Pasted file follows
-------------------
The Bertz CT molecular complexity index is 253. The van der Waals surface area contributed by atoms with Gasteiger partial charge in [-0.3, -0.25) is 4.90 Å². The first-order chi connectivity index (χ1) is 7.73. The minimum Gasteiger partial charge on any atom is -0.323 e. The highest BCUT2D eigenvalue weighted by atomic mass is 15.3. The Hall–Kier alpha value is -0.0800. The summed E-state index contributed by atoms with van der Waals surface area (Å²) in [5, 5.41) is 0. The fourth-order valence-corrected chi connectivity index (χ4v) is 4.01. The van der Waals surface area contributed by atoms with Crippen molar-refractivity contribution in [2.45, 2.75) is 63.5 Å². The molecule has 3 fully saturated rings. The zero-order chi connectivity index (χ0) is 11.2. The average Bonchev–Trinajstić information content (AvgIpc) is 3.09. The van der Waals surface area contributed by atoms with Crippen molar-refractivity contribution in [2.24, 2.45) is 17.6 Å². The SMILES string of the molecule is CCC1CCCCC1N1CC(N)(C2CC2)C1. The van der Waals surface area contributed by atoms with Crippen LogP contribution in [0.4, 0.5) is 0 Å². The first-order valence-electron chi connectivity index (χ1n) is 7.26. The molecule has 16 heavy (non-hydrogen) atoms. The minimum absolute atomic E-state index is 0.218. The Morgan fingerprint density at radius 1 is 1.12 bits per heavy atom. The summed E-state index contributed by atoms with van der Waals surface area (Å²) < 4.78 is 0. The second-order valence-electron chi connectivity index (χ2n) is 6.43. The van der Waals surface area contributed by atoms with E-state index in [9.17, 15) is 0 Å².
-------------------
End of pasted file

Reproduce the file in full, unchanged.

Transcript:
The Bertz CT molecular complexity index is 253. The van der Waals surface area contributed by atoms with Gasteiger partial charge in [-0.3, -0.25) is 4.90 Å². The first-order chi connectivity index (χ1) is 7.73. The minimum Gasteiger partial charge on any atom is -0.323 e. The highest BCUT2D eigenvalue weighted by atomic mass is 15.3. The Hall–Kier alpha value is -0.0800. The summed E-state index contributed by atoms with van der Waals surface area (Å²) in [5, 5.41) is 0. The fourth-order valence-corrected chi connectivity index (χ4v) is 4.01. The van der Waals surface area contributed by atoms with Crippen molar-refractivity contribution in [2.45, 2.75) is 63.5 Å². The molecule has 3 fully saturated rings. The zero-order chi connectivity index (χ0) is 11.2. The average Bonchev–Trinajstić information content (AvgIpc) is 3.09. The van der Waals surface area contributed by atoms with Crippen molar-refractivity contribution in [2.24, 2.45) is 17.6 Å². The SMILES string of the molecule is CCC1CCCCC1N1CC(N)(C2CC2)C1. The van der Waals surface area contributed by atoms with Crippen LogP contribution in [0.4, 0.5) is 0 Å². The first-order valence-electron chi connectivity index (χ1n) is 7.26. The molecule has 16 heavy (non-hydrogen) atoms. The minimum absolute atomic E-state index is 0.218. The Morgan fingerprint density at radius 1 is 1.12 bits per heavy atom. The summed E-state index contributed by atoms with van der Waals surface area (Å²) < 4.78 is 0. The second-order valence-electron chi connectivity index (χ2n) is 6.43. The van der Waals surface area contributed by atoms with E-state index in [9.17, 15) is 0 Å².